USG Downtown Phoenix executive takes Council of Presidents to ASU Supreme Court

An Undergraduate Student Government Downtown executive is filing a complaint with the Associated Students of ASU Supreme Court, claiming that the government's Council of Presidents has not been adequately transparent with its student body. 

In his complaint, USGD Vice President of Policy Ryan Boyd has asked the court to rule whether the Council violated two sections of the USG Constitution by not allowing students to attend their meetings and not posting agendas within 24 hours of their meetings.

ASU's Council of Presidents consists of each USG president as well as the Graduate and Professional Students Association president.

In the complaint, Boyd cites Arizona legal code in regard to open meetings of public bodies, and though he recognizes that those laws do not technically apply to student government proceedings, he said USG modeled many of its policies after Arizona Revised Statutes (ARS) code.

The ARS is the official codification of Arizona's legislature.

He requests that the Supreme Court direct the Council to change its policies to comply with his interpretation of the USG Constitution. 

"I have, with my personal time, decided to file a suit against the Council of Presidents, because, right now, we have a constitution that says they're supposed to do two main things: Put up minutes of their meetings ... and have open USG meetings, procedures and documents," Boyd said.

The Council conducts their meetings and votes behind closed doors, he said. 

The discussion of transparency in the Council accompanies its review of two fees: the $75 student athletic fee and the increase of the student programming fee from $25 to $30. 

"It seems interesting, given the fact that the Council of Presidents will recommend two fees ... both of those votes will go down behind closed doors, without any discussion," Boyd said. "They have the final say." 

The Court, which despite being designed for purposes such as this, rarely sees use and has not yet been trained, Boyd said. So, litigation cannot actually occur until that happens.

Although USG is not governed by ARS code, if its meetings are modeled after it, Boyd could have a legitimate gripe, said David Wells, professor of political science at ASU. 

"Generally, their meetings ought to be public," he said. "If a body does not meet in the open, they should have some degree of minutes posted."

However, in his reading, the USG Constitution does not explicitly specify that meetings need to be open to the public, though it does say that minutes should be posted within 24 hours of the meetings, Wells said. 

The key legal basis of the complaint comes from several ARS codes that dictate meetings must be open with posted agendas, notices and minutes. The codes dictate that bodies can only go into private executive session for certain reasons and cannot make any final votes or decisions in those sessions.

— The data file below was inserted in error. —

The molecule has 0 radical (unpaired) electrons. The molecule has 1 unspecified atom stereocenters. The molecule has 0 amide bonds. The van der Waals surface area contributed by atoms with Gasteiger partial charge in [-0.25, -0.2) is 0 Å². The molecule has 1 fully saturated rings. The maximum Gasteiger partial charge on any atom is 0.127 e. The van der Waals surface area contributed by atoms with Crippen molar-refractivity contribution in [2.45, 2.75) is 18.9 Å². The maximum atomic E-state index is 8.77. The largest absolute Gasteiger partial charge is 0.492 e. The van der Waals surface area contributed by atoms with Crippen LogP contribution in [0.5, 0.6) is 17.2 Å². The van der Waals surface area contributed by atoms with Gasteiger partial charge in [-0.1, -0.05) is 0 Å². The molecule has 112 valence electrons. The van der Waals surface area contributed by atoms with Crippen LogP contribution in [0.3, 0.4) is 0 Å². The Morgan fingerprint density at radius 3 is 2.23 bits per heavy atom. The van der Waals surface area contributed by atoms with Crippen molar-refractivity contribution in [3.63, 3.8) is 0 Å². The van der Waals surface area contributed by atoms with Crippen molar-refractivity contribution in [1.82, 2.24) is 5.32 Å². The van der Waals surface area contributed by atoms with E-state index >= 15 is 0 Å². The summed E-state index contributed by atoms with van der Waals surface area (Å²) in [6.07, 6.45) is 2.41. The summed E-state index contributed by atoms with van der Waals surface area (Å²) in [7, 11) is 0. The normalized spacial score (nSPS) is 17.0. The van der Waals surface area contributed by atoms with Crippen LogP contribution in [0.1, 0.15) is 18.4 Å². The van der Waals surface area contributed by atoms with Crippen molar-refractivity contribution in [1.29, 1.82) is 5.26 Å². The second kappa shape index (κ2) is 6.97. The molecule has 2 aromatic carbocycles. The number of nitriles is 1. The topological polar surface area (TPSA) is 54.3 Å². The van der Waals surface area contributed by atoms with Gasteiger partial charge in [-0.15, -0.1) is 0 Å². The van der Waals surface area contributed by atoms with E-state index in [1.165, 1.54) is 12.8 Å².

As far as the USG Constitution is concerned, the crux of the issue comes from two sections. Title I, Article II dictates that all registered undergraduates with at least one credit hour are members of USG, and all members have the right to, among other things, open USG meetings, documents and procedures.

Second, the complaint cites Title II, Article II, Section 2, which requires minutes from Council meetings to be made public within 24 hours of the meetings, pending approval of those minutes "under the discretion of the official ASU professional staff advisor." 

That being said, the extent to which the Council is anUSG body, and to how closely it must adhere to the USG Constitution in general — it consists of a graduate student representative — depends on how closely the USG Constitution is read. 

At this point, the Council does not seem to be expressing any significant worry. 

USGD president Corina Tapscott, who is a member of USG's Council of Presidents, said she feels the strength of Boyd's claim depends on how the USG Constitution is read. However, she said she can also see the opposite side. 

"I think, most of the time, it's always good to have a conversation about transparency, just because that's usually what ends up being best for the students," she said. "I'm coming from the standpoint where ... we don't mean to be harming the students." 

If the Court doesn't rule in Boyd's favor, Tapscott said it's possible the Council will still go to the students to see how they feel about having open or closed meetings.

The Council sometimes has discussions that would not be benefited by openness, like determining which act will play the Fall Welcome concert before the announcement is officially made, she said. 

Isaac Miller, the president of Tempe USG, said he is not concerned by the complaint.

"I'm not strongly concerned with that issue right now, because the bigger issue is getting student feedback for the student programming fee and and for the benefits of the athletic fee," Miller said. "The bigger issue is also lobbying on behalf of the students at the State Capitol, so we don't get last year's budget cuts."

Miller said he feels the USG Constitution isn't definitive enough to say whether Boyd's claim is legitimate.

There are several things the Council is very comfortable sharing, but there are also some items, from an administrative perspective, that would not be benefited by being dispersed to the whole student body, he said. 

"I am in no way concerned that we have not been transparent enough," he said. "I am not seeing complaints of a lack of transparency from really anyone I've worked with the entire year."


Reach the reporter at Arren.Kimbel-Sannit@asu.edu or follow @akimbelsannit on Twitter.

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